Hey packlings 👋
Let’s take a look back at the top 5 biggest sleep and fitness stories of 2023. From groundbreaking research to athletes across the globe pushing the limit on rest and recovery, this was an incredible year for those looking to optimize their sleep.
🚴 You win the Tour de France in your bed
Team Jumbo-Visma has won the Tour de France in 2022 and 2023, and with some absolute rockstars on their roster like Jonas Vingegaard and Wout Van Aert, it’s safe to say they’re at the top of professional cycling. In this high-stakes endurance sport, sleep is just as critical as training and nutrition, and Team Jumbo-Visma, competing in prestigious races throughout the year like the Tour, the Giro d’Italia, and the Vuelta de Espana , has found a unique edge in ensuring optimal rest for its athletes. They've partnered with a European sleep brand for eight years, and bring a personalized sleep solution to every race - including tailored sleep advice to each rider's physique and habits, and equipping hotel rooms with special mattresses, pillows, duvets, bed linen, air conditioning, and blackout curtains. This meticulous approach to sleep hygiene is based on the philosophy that top-notch sleep is essential for recovery, cognitive function, and overall performance. Embracing the mantra "You win the Tour in your bed," Team Jumbo-Visma demonstrated this year the profound impact of quality sleep on athletic success.
🧠 Insufficient sleep negates benefits of exercise for the brain
Exercise is at the top of the list for things you can do to improve your overall health with benefits ranging from preventing chronic disease, lengthening lifespan, warding off cognitive decline, and much more. A new study, highlighted by CNN, found that getting (or not getting) proper sleep can actually have an even greater impact on mental health than exercise does. Researchers discovered people with more frequent, higher-intensity physical activity who slept less than six hours a night on average had faster overall cognitive decline than short sleepers who exercised infrequently - suggesting that sufficient sleep is required to get the full mental benefits of exercise. Researchers followed nearly 9,000 adults for over 10 years and found that highly active people in their 50s and 60s who slept on average less than six hours a night lost the advantage that exercise provided. As lead author Dr. Mikaela Bloomberg, said “It shows how important it is to consider sleep and physical activity together when thinking about cognitive health.” With 2024 just around the corner - how can you prioritize balancing sufficient exercise and proper sleep?
⛰️ How well do you sleep after an ultramarathon?
According to a recent study featured this year in Trail Runner Magazine, it can take several days for ultramarathon runners to get their sleep back to normal after a race. The study was published in the Journal of Science in Sport and Exercise, and looked at 19 athletes that competed in the 106 mile UTMB race, which goes around Mont Blanc, includes nearly 33,000 feet of elevation gain and loss and takes most runners between 20 and 46 hours to complete. While it’s no surprise that there was extreme sleep deprivation during the race, additionally the combination of sleep deprivation and the demanding nature of the race took a heavy toll on athletes’ physical and psychological well-being for several days after the event. Specifically, there was more fragmented sleep due to muscle soreness, which caused a prolonged decline in sleep quality. Also, unlike what’s typically seen after normal workouts or races, these athletes did not see a “sleep rebound” - i.e. a significant increase in sleep duration or improvement in sleep quality immediately following the race. Again, this was likely due to the fact that their sore bodies were causing them to wake up more frequently.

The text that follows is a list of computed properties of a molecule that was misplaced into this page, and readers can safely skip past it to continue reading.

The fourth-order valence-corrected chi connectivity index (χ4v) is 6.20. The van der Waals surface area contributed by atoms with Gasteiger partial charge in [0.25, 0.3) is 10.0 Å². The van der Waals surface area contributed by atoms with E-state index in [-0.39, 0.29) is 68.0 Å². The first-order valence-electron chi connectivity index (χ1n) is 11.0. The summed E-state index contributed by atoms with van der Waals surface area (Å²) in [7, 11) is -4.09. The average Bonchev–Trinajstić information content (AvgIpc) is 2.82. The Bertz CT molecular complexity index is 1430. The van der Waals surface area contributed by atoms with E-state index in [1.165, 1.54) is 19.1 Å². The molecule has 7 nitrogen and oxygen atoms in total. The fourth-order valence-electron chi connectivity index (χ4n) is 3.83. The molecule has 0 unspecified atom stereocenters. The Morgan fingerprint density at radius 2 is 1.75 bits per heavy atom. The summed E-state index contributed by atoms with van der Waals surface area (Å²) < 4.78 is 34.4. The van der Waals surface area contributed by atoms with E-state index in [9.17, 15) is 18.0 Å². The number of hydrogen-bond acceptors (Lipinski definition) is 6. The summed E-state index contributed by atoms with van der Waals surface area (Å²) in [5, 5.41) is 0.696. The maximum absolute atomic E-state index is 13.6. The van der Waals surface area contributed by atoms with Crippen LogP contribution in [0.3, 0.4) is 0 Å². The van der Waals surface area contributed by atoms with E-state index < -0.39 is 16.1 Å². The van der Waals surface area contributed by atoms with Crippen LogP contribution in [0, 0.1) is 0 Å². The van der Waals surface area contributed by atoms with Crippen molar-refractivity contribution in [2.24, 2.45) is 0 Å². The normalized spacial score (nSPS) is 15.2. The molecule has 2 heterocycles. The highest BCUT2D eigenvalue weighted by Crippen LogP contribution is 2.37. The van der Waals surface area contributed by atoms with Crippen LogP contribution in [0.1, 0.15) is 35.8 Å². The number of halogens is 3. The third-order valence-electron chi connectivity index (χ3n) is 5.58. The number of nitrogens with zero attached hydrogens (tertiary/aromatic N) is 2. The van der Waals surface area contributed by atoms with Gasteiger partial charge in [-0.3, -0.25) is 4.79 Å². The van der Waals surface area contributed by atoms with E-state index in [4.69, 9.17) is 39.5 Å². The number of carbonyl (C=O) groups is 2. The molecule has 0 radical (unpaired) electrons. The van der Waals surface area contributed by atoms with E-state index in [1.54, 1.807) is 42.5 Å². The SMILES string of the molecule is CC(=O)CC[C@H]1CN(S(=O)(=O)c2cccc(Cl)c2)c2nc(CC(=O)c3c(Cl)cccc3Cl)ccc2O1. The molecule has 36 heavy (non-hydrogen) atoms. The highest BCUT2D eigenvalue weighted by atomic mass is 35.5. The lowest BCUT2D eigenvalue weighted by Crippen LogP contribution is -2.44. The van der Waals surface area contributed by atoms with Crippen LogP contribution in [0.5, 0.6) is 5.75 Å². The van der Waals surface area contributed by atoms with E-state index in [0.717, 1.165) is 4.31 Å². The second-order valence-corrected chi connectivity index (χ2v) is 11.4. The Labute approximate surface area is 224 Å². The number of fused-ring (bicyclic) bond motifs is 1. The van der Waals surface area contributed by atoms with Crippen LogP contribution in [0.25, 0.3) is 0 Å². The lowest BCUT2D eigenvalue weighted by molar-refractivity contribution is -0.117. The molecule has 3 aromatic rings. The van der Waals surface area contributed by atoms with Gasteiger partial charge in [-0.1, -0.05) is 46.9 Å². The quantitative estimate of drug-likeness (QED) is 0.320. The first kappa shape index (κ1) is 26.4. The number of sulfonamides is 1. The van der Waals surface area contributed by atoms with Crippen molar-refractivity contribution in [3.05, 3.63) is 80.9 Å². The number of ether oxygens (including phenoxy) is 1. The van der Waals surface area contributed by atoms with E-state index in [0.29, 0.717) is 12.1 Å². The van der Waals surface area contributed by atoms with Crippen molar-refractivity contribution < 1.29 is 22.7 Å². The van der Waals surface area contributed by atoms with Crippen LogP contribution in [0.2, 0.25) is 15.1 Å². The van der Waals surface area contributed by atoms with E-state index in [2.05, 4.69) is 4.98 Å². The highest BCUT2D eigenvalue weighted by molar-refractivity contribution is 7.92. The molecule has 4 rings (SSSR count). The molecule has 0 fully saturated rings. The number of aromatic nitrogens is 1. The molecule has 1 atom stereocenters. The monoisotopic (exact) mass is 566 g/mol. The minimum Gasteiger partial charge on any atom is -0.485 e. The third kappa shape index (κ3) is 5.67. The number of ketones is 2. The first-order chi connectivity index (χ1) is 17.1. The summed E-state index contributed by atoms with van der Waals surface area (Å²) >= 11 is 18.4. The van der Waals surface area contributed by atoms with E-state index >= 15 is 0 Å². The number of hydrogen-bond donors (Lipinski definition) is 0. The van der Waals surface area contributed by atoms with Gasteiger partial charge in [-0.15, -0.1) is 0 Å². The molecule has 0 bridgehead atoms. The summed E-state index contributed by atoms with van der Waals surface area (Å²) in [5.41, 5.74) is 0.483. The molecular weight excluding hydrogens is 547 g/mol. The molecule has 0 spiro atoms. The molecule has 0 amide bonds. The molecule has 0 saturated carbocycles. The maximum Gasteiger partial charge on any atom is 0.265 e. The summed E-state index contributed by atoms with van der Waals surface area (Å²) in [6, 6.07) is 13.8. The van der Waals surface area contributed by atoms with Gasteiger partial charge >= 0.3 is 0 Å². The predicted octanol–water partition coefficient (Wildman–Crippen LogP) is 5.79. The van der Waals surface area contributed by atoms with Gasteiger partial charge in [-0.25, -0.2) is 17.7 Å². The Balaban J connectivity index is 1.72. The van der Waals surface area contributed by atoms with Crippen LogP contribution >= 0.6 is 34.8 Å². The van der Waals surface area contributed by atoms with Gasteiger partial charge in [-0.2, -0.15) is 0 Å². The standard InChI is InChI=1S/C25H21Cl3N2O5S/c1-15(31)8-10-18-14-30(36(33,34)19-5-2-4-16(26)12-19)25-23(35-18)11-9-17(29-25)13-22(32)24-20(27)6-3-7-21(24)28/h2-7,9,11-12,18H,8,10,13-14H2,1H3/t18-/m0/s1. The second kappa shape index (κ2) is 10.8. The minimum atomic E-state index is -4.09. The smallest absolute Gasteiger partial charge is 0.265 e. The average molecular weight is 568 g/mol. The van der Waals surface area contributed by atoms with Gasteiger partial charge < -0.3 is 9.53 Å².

😤 The most common causes of poor sleep in 2023
Back in June, Gallup published their 2023 U.S. state of sleep report which had some super insightful nuggets about Americans sleeping habits. One of the most interesting facts was how Americans ranked the causes of a poor night’s sleep, including: needing to use the bathroom (43%); physical discomfort like illness or trouble breathing (29%) and being too hot (22%). If you’re in the latter camp, and looking for a pillow to help regulate your body temperature, check out the Otter pillow - which utilizes gel-infused shredded memory foam to help pull heat away from the body throughout the night. However, there may be hope for brighter things to come in 2024, as 55% of Americans said they consider getting a good night’s sleep a major priority.
🏈 NFL’s 49ers lead the League in sleep
The 49ers are having a storybook NFL season, having already clinched a playoff berth and the NFC West division. Recently the Athletic highlighted how optimal recovery has been a secret weapon on their roster. Quarterback Brock Purdy, famously snagged as the last pick in the 2022 NFL draft and a candidate for MVP this season, went from 7 to 9 hours of shut-eye per night this season which he credits for helping him bounce back quickly from a serious elbow injury earlier in season. It's not just Purdy, though - the whole 49ers squad is in on this sleep & recovery revolution. Fullback Kyle Juszczyk, does twice-daily red light therapy sessions and George Kittle is using a cold plunge from Michael Phelps. But most infamously there’s Nick Bosa, the undisputed king of sleep, clocking a royal 11.5 hours before the team’s Week 10 matchup vs. the Jacksonville Jaguars. So as we head into the playoffs in a few weeks, it’s good advice to not sleep on the Niners!
That's a wrap on the sleep & fitness news for 2023. Thanks so much for following along! Remember to follow @lagoonsleep on Instagram for your daily dose of sleep & fitness news and entertainment.